Mark Martin, alumnus, MA education
Mark Martin realised an emerging gap between what he was teaching in ICT lessons and the skills gaps in the tech industry. He made a conscious decision to be an agent of change and started Urban Teacher. He has taught ICT for over 10 years and has become an expert in helping teachers and schools use technology to improve teaching and learning. Mark is an international speaker and actively involved in the UK tech sector, supporting tech companies and promoting cultural diversity within organisations.
I was teaching in South London in a secondary school and I saw LSBU was offering an MA in Education. The University was close to where I was working, so I thought it would make for an easy commute and decided to apply.
A good mentor
My most supportive lecturer was Sophie Mackay. She was my mentor, and her support was invaluable. She was able to see my potential and encouraged me to live up to it. Although I worked as a teacher whilst doing my Masters, I always felt part of the student culture. Every time I came to campus the atmosphere was always exciting and positive and my fellow students were some of the most aspirational people I have ever met.
When I graduated, my Masters enabled me to get a pay rise in the job I was in at the time. It also enabled me to get a few media engagements, which led to some guest speaking gigs about education around the world as this was an interest I pursued in my spare time. After teaching for the last 15 years, I wanted to share my knowledge of best practice with other educators. As a result, I started Urban Teacher, a company that advises education systems and tech companies. The challenge of starting a company is consistency and generating different revenue streams to stay afloat, it’s been tough but I’ve enjoyed every minute of it.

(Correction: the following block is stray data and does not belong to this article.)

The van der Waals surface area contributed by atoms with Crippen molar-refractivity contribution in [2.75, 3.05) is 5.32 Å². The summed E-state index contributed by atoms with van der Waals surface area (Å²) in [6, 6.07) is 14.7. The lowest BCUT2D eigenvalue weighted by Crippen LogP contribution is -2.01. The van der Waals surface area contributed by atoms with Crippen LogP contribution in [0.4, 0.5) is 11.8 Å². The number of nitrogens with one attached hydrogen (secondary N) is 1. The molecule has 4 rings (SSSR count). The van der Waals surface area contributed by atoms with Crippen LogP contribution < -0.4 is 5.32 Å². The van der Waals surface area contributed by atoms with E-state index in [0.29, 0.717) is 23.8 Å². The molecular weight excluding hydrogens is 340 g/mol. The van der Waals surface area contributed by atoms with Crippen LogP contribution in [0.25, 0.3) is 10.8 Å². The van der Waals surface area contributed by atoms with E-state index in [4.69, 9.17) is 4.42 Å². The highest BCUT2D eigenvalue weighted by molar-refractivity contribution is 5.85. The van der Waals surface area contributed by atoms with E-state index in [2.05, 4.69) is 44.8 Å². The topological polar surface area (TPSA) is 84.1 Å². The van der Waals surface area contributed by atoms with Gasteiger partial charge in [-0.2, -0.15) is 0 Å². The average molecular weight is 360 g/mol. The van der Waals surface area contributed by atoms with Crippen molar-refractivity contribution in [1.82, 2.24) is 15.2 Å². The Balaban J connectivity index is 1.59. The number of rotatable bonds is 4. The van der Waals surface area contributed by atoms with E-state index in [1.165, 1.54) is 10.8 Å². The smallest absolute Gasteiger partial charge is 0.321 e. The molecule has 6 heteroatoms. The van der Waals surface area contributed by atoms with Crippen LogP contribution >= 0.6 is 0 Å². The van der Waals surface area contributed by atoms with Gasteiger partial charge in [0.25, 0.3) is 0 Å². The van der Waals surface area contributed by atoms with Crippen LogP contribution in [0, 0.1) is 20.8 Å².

In an ever-changing world it may take trying several jobs to find out what works for you, but when you find job satisfaction it really enhances your performance and aspirations. Changing people’s lives keeps me motivated, and hopefully I can leave the world in a better state than how I found it. Mental health is very important in my line of work, and to keep motivated you need friends and family supporting your every move. The most influential relationship in my life has been with my aunt, because she saw something in me that I didn’t see in myself. She was one of the people who encouraged me to do my MA, and it was amazing to have her there when I graduated several years ago.
For me, career satisfaction means to love what you do and do what you love.
Working in education
Working in education can be very stressful at times and I believe stress is a silent killer. If you don’t deal with it, it takes over your life, so it’s important that you have people that you can talk to and discuss issues with. At one point in my career, I was assigned to teach a module of advanced coding, which was out of my depth. Instead of hiding behind my fears of getting it wrong and being stressed by it, I decided to join an advanced coding course to help build my skills and knowledge in that area.
What I’ve learnt from this experience is the more you learn, the more confidence you have to do great, interesting things.
The importance of time
One of the most important things you can give to a person is time. These principles have opened up so many doors to me that I’d previously thought were jammed shut. My advice to current LSBU students is to know that skills are the new currency, and to never ever stop learning.
I’ve always been taught that the more you give, the more you receive.
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